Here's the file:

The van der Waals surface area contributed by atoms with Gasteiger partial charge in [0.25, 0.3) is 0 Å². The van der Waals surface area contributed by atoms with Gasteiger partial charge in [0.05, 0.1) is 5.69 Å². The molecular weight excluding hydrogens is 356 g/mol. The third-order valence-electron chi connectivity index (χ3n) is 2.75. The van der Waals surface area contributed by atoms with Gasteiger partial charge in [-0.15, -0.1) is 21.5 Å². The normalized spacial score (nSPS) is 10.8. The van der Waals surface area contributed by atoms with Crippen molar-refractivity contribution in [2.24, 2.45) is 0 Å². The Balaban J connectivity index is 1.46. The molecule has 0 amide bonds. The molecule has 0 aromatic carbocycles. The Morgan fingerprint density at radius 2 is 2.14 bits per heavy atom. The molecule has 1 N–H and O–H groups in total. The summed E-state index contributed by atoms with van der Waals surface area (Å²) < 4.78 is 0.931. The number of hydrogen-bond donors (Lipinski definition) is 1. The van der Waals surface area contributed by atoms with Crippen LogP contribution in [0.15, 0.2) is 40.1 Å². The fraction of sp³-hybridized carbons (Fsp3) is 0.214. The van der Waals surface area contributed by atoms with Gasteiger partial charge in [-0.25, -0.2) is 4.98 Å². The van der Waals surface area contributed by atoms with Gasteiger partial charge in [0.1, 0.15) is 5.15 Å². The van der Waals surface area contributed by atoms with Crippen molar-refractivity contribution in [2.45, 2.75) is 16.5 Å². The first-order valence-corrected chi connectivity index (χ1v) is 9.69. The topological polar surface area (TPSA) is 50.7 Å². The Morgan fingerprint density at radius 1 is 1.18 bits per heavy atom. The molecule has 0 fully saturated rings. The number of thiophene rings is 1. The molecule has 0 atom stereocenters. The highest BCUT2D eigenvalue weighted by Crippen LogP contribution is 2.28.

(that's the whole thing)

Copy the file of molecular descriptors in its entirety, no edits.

The van der Waals surface area contributed by atoms with Gasteiger partial charge in [0.25, 0.3) is 0 Å². The van der Waals surface area contributed by atoms with Gasteiger partial charge in [0.05, 0.1) is 5.69 Å². The molecular weight excluding hydrogens is 356 g/mol. The third-order valence-electron chi connectivity index (χ3n) is 2.75. The van der Waals surface area contributed by atoms with Gasteiger partial charge in [-0.15, -0.1) is 21.5 Å². The normalized spacial score (nSPS) is 10.8. The van der Waals surface area contributed by atoms with Crippen molar-refractivity contribution in [2.24, 2.45) is 0 Å². The Balaban J connectivity index is 1.46. The molecule has 0 amide bonds. The molecule has 0 aromatic carbocycles. The Morgan fingerprint density at radius 2 is 2.14 bits per heavy atom. The molecule has 1 N–H and O–H groups in total. The summed E-state index contributed by atoms with van der Waals surface area (Å²) < 4.78 is 0.931. The number of hydrogen-bond donors (Lipinski definition) is 1. The van der Waals surface area contributed by atoms with Crippen LogP contribution in [0.15, 0.2) is 40.1 Å². The fraction of sp³-hybridized carbons (Fsp3) is 0.214. The van der Waals surface area contributed by atoms with Gasteiger partial charge in [-0.25, -0.2) is 4.98 Å². The van der Waals surface area contributed by atoms with Gasteiger partial charge in [0.1, 0.15) is 5.15 Å². The van der Waals surface area contributed by atoms with Crippen molar-refractivity contribution in [2.45, 2.75) is 16.5 Å². The first-order valence-corrected chi connectivity index (χ1v) is 9.69. The topological polar surface area (TPSA) is 50.7 Å². The Morgan fingerprint density at radius 1 is 1.18 bits per heavy atom. The molecule has 0 fully saturated rings. The number of thiophene rings is 1. The molecule has 0 atom stereocenters. The highest BCUT2D eigenvalue weighted by Crippen LogP contribution is 2.28.